• Satyananda Sarangi

      Sir, greetings!

      Indeed it is the Muse, who plays the pivotal role in a poem. Your observations have always stressed on valuable points and have been helpful to me, I must confess. I have noticed that the muse is somewhat unpredictable, it may vary its choice from iambs to trochees, from anapests to dactyls and so on. But as always, I will keep your thoughts in my mind.

      Really humbled that you liked both of the poems. For a young poet whose first language is not English, this means a lot. I am on my way to learning more. 🙂

      Thank you.

      Best Wishes and Regards

  6. Disha

    Way to go SS!! 🙂

    Wishing you all the best for all your future endeavors.
    Needless to say, these poems are awesome, but I am sure your best work is yet to come….


    • Satyananda Sarangi

      Hello Disha,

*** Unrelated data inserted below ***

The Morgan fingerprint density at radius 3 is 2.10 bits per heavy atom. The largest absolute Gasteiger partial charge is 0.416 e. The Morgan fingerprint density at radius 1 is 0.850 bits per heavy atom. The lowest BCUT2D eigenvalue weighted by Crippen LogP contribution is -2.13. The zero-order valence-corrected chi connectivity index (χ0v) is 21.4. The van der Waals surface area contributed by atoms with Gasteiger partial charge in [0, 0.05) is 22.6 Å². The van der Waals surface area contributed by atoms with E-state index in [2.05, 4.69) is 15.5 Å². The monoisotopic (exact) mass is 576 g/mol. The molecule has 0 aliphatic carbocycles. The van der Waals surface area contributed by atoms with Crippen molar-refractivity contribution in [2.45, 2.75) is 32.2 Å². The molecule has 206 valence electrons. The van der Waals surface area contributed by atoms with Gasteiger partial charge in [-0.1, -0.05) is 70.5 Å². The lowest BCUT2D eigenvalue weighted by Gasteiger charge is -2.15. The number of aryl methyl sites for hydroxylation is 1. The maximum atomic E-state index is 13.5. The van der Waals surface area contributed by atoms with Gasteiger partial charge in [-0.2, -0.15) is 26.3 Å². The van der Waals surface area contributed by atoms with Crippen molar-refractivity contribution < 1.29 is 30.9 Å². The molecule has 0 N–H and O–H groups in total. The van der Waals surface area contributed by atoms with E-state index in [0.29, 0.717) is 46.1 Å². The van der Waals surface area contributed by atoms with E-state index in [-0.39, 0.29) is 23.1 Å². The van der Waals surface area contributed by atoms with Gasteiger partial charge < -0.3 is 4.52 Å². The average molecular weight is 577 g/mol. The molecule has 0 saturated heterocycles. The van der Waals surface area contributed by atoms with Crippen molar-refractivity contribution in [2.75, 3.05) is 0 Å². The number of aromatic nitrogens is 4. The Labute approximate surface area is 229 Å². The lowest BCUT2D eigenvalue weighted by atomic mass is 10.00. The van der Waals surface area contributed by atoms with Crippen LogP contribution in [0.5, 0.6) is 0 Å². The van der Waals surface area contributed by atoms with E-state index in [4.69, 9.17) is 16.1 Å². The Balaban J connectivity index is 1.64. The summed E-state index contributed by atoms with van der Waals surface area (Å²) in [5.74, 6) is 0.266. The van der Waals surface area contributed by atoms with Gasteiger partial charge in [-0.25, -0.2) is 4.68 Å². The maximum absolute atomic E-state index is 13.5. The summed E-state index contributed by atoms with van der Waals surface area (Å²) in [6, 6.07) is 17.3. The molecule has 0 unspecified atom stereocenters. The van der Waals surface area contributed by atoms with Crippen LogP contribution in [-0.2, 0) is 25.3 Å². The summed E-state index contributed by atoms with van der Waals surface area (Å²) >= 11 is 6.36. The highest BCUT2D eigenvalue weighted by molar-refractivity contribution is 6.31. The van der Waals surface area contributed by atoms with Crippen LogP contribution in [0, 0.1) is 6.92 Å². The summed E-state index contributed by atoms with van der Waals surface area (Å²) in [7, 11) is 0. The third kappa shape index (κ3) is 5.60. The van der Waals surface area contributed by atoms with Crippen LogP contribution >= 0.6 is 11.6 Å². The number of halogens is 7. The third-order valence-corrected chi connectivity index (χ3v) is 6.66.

Greetings for the day!

      I am quite thankful for this kind gesture of yours. Glad that you loved the poetry. And I believe that the best is yet to come.

      Thank you so much.

      Best wishes. 🙂

  7. Shruti Kumaresh

    Bravo satya…just now read two of your poems…usually you follow abab rhyming scheme in most of your poems if m not wrong…. Happy to see the other one with abba pattern which is a complex form to delineate…The second poem initially started with the rhyming scheme of abba pattern which ‘Petrarchan Sonnet’ possess and it continued and ended with the abba rhyme scheme… would like to read more such poems of yours with the above said poetry form with “abba abba cde cde” or “abba abba cdc cdc” rhyme scheme…